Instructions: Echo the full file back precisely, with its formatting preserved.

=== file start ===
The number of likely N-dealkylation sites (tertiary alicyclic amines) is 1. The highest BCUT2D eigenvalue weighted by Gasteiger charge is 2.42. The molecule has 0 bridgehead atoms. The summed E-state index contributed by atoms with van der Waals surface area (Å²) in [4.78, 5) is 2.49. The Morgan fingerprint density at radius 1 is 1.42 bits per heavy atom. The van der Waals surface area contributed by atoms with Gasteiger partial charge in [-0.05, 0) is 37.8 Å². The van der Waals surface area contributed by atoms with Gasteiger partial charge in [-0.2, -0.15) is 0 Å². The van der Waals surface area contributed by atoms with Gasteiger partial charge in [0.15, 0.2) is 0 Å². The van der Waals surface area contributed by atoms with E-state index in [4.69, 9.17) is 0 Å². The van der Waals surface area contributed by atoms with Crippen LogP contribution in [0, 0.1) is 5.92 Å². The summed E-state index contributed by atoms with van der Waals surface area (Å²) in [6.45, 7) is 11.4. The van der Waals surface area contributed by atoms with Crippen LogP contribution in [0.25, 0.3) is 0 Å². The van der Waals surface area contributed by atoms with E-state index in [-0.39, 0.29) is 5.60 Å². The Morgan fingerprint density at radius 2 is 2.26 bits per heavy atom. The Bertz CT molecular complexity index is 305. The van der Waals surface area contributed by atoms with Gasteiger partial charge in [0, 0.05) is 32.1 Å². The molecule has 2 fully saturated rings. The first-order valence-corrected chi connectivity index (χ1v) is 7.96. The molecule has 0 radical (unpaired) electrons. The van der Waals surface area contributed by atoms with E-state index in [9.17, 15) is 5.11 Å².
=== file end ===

The number of likely N-dealkylation sites (tertiary alicyclic amines) is 1. The highest BCUT2D eigenvalue weighted by Gasteiger charge is 2.42. The molecule has 0 bridgehead atoms. The summed E-state index contributed by atoms with van der Waals surface area (Å²) in [4.78, 5) is 2.49. The Morgan fingerprint density at radius 1 is 1.42 bits per heavy atom. The van der Waals surface area contributed by atoms with Gasteiger partial charge in [-0.05, 0) is 37.8 Å². The van der Waals surface area contributed by atoms with Gasteiger partial charge in [-0.2, -0.15) is 0 Å². The van der Waals surface area contributed by atoms with Gasteiger partial charge in [0.15, 0.2) is 0 Å². The van der Waals surface area contributed by atoms with E-state index in [4.69, 9.17) is 0 Å². The van der Waals surface area contributed by atoms with Crippen LogP contribution in [0, 0.1) is 5.92 Å². The summed E-state index contributed by atoms with van der Waals surface area (Å²) in [6.45, 7) is 11.4. The van der Waals surface area contributed by atoms with Crippen LogP contribution in [0.25, 0.3) is 0 Å². The van der Waals surface area contributed by atoms with E-state index in [-0.39, 0.29) is 5.60 Å². The Morgan fingerprint density at radius 2 is 2.26 bits per heavy atom. The Bertz CT molecular complexity index is 305. The van der Waals surface area contributed by atoms with Gasteiger partial charge in [0, 0.05) is 32.1 Å². The molecule has 2 fully saturated rings. The first-order valence-corrected chi connectivity index (χ1v) is 7.96. The molecule has 0 radical (unpaired) electrons. The van der Waals surface area contributed by atoms with E-state index in [9.17, 15) is 5.11 Å².